We watched your little nieces open presents the next morning. Merry Christmas! they screeched. They wanted to know where Grandpa Fred was. Days later we went to Kohl’s together, returned his pajamas, his dress shirts. We opened the gifts from your dad that his girlfriend brought over. I kept the PacSun gift card in my wallet for a whole year, then bought a pair of mint colored pants you would’ve liked.

 

VI.

What I remember for weeks, months, years, is the visitation. His high school picture on display. I saw you in there. His eyes so blue, they were almost clear. Your eyes that same blue, made my chest tight in math class years ago, that I grew used to. Tonight and every Christmas Eve I re-watch the In Remembrance slideshow your sister posted to YouTube. I owe you these tears, at least.

 

VII.

So many pictures. Your sister as a baby on his lap in the corvette. You and Fred in front of your Mazda. You are 16 and beautiful. Fred in the garage. Fred the mechanic. Fred put a new bumper on my car after someone wrecked into us one rainy Saturday morning when you were driving me to work. I run my fingers across that bumper after every wash and it’s smooth like a stone, like your hands.

 

VIII.

Fred and your mom. I never got to meet her. Fred and your mom holding baby you. Baby Fred. Eighth-grade Fred. Your nose just like Fred’s, that same little bulb. Your lips curl at the left corner when you first begin to smile, too. Your arms around his neck in the front yard before the prom. Your boyfriend, Andrew. What boy will take care of you when I leave you weeks later?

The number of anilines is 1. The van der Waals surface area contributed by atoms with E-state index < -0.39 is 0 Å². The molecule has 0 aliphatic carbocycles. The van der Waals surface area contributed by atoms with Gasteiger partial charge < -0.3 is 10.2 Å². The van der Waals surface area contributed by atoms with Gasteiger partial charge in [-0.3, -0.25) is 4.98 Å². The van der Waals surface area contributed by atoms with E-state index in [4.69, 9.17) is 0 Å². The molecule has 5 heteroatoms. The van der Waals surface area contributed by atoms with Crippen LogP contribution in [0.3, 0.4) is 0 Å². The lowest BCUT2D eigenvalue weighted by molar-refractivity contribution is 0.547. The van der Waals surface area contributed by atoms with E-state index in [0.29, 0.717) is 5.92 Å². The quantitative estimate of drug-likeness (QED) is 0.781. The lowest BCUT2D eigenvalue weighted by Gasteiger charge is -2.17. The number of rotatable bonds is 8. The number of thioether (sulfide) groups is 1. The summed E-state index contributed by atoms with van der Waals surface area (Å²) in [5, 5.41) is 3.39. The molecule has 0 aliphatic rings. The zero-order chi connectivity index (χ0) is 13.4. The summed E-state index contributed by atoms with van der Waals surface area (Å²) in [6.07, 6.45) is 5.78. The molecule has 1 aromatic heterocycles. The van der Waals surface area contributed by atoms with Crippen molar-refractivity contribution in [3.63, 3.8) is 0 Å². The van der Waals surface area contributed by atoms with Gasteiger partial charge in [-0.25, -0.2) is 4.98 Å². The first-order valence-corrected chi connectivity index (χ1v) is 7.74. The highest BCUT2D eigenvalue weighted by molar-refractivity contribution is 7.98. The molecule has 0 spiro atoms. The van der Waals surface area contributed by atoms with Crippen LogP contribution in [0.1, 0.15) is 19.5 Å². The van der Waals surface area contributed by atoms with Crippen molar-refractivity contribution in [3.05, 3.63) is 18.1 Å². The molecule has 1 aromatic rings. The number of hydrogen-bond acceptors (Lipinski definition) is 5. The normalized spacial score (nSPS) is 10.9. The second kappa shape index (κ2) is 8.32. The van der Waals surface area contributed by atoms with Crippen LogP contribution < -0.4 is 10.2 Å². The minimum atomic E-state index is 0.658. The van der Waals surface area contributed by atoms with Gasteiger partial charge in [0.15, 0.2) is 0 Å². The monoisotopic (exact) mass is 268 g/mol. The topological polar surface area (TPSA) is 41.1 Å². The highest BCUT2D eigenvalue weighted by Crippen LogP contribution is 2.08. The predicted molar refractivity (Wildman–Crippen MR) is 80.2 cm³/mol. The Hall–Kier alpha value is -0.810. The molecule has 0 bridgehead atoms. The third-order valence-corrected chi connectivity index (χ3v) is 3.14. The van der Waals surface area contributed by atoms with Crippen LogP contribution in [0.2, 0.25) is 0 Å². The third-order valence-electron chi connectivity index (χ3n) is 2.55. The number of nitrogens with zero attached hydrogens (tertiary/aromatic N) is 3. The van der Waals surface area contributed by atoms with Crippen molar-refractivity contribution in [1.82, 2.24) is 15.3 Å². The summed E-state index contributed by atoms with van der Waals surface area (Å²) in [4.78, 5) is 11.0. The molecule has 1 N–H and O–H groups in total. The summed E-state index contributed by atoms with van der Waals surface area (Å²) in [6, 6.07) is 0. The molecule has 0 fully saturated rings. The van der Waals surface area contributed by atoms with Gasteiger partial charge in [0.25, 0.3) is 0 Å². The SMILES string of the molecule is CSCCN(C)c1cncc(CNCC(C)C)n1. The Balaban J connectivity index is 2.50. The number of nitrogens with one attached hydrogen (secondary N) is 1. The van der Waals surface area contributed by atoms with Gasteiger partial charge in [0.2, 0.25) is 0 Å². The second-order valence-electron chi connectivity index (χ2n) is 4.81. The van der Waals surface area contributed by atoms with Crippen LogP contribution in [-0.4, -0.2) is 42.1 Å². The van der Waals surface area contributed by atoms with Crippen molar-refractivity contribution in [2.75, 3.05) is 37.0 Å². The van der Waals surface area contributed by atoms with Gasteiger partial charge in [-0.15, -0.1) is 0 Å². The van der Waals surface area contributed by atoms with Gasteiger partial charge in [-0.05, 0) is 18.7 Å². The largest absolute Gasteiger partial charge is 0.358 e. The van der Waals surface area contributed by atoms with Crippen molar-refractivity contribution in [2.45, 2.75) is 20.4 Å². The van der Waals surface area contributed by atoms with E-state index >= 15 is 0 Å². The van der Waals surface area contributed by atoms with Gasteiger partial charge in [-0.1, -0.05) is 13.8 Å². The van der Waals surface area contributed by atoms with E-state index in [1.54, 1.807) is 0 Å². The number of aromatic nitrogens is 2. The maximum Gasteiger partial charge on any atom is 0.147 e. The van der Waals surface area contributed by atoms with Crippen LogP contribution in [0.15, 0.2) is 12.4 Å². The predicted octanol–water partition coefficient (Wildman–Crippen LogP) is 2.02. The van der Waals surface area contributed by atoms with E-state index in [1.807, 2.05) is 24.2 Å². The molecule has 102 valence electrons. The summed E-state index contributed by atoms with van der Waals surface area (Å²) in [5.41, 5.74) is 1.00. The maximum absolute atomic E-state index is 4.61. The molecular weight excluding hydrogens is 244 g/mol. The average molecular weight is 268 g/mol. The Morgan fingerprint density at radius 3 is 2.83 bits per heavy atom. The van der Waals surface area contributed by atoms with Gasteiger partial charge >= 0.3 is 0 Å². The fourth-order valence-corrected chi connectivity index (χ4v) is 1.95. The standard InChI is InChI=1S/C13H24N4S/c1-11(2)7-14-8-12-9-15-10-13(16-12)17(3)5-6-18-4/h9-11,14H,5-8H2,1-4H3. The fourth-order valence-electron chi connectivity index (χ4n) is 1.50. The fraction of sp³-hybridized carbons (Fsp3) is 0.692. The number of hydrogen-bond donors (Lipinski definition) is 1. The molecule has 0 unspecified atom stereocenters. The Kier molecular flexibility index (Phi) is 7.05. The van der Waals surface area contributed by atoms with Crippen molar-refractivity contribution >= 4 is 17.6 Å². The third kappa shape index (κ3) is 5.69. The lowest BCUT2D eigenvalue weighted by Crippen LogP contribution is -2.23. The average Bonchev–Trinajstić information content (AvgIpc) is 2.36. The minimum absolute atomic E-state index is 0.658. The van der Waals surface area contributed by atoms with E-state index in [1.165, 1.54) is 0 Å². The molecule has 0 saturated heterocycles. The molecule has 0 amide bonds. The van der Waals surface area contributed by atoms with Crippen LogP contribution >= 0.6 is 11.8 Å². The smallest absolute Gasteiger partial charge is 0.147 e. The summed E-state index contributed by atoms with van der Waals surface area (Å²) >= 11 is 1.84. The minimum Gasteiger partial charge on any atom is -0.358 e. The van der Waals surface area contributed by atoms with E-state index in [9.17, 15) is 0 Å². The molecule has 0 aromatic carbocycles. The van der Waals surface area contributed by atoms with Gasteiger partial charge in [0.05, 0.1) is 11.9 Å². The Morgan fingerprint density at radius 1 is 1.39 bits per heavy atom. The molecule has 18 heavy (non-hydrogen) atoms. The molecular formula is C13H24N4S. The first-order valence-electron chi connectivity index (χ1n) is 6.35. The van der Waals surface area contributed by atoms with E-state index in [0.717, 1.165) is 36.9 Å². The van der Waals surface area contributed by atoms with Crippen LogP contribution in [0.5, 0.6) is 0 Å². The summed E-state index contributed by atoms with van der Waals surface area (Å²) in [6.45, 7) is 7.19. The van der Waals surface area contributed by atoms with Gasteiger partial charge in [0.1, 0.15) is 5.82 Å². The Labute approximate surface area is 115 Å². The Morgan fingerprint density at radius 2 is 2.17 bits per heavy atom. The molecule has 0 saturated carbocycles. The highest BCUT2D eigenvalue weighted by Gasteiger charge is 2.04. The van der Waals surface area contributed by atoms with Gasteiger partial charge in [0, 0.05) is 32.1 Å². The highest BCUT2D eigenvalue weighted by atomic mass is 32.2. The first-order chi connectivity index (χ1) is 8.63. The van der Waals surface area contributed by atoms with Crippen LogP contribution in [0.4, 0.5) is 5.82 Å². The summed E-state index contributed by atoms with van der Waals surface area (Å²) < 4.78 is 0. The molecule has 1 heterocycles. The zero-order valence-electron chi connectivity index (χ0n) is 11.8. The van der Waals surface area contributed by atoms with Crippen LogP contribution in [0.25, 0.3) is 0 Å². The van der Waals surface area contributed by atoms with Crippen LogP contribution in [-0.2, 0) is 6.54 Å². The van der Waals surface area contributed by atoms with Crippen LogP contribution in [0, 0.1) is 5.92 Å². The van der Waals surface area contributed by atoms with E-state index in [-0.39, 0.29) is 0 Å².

IX.

Fred fishing. Fred winning a prize, holding up his thirty-pound catfish in the seventies. Fred taught you to fish. You taught me to fish the day after we first slept together. The first time I slept with you was in Fred’s bed. It was your 22nd birthday. An entire wall of his bedroom was rifles behind glass cases and I listened to their silence all night. He stayed at his girlfriend’s that weekend, said no boys in my house.

 

X.

Fred toasting to his buddies at a cookout, big fat burgers on a little round charcoal grill. Fred drinking. After the funeral, everyone from church drank whiskey shots at Tony’s. Fred drinking. You wouldn’t do it because you hate whiskey. I drank for both of us.

 

XI.

Fred on a motorcycle, shock of white hair in the wind. Fred’s hair that white for years. Fred young and handsome. Front yard, bellbottoms, no shirt. Fred flexing behind a ping-pong table. He could have any girl he wanted. Fred kissing your cheek in his kitchen. Me kissing your cheek in our kitchen. You and Fred on the couch in his living room. Me and you on the couch in our living room. You could have any girl you wanted.


Lisa Summe was born and raised in Cincinnati, Ohio and is a recent graduate of Virginia Tech’s MFA program. She works as Associate Editor of Toad, Senior Editorial Assistant of The Cincinnati Review, and is also a WebTeam intern for VIDA: Women in Literary Arts. Her poems have appeared in The Tampa Review, Smartish Pace, Lambda Literary, Salt Hill, Tinderbox Poetry Journal, and elsewhere. She currently lives in Pittsburgh, PA. lisasumme.wordpress.com